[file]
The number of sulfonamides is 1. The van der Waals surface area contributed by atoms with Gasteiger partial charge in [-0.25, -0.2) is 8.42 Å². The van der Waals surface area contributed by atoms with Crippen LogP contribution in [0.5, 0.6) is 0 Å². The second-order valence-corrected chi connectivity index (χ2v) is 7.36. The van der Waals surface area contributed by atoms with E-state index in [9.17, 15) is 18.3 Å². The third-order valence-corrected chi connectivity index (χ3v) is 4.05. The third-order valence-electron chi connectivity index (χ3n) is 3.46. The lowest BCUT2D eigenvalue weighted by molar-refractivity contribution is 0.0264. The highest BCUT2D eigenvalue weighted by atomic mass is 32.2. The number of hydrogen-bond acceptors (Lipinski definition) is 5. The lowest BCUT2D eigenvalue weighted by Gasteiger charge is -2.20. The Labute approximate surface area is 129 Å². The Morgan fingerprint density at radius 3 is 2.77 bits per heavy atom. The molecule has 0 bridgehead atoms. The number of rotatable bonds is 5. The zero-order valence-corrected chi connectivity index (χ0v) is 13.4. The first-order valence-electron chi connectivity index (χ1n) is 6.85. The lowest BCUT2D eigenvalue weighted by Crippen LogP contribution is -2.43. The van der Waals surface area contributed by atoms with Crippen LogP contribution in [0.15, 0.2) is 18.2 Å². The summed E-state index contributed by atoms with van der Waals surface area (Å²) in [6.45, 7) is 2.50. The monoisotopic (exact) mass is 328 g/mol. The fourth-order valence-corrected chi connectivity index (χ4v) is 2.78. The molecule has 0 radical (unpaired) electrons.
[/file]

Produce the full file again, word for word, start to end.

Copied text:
The number of sulfonamides is 1. The van der Waals surface area contributed by atoms with Gasteiger partial charge in [-0.25, -0.2) is 8.42 Å². The van der Waals surface area contributed by atoms with Crippen LogP contribution in [0.5, 0.6) is 0 Å². The second-order valence-corrected chi connectivity index (χ2v) is 7.36. The van der Waals surface area contributed by atoms with E-state index in [9.17, 15) is 18.3 Å². The third-order valence-corrected chi connectivity index (χ3v) is 4.05. The third-order valence-electron chi connectivity index (χ3n) is 3.46. The lowest BCUT2D eigenvalue weighted by molar-refractivity contribution is 0.0264. The highest BCUT2D eigenvalue weighted by atomic mass is 32.2. The number of hydrogen-bond acceptors (Lipinski definition) is 5. The lowest BCUT2D eigenvalue weighted by Gasteiger charge is -2.20. The Labute approximate surface area is 129 Å². The Morgan fingerprint density at radius 3 is 2.77 bits per heavy atom. The molecule has 0 bridgehead atoms. The number of rotatable bonds is 5. The zero-order valence-corrected chi connectivity index (χ0v) is 13.4. The first-order valence-electron chi connectivity index (χ1n) is 6.85. The lowest BCUT2D eigenvalue weighted by Crippen LogP contribution is -2.43. The van der Waals surface area contributed by atoms with Crippen LogP contribution in [0.15, 0.2) is 18.2 Å². The summed E-state index contributed by atoms with van der Waals surface area (Å²) in [6.45, 7) is 2.50. The monoisotopic (exact) mass is 328 g/mol. The fourth-order valence-corrected chi connectivity index (χ4v) is 2.78. The molecule has 0 radical (unpaired) electrons.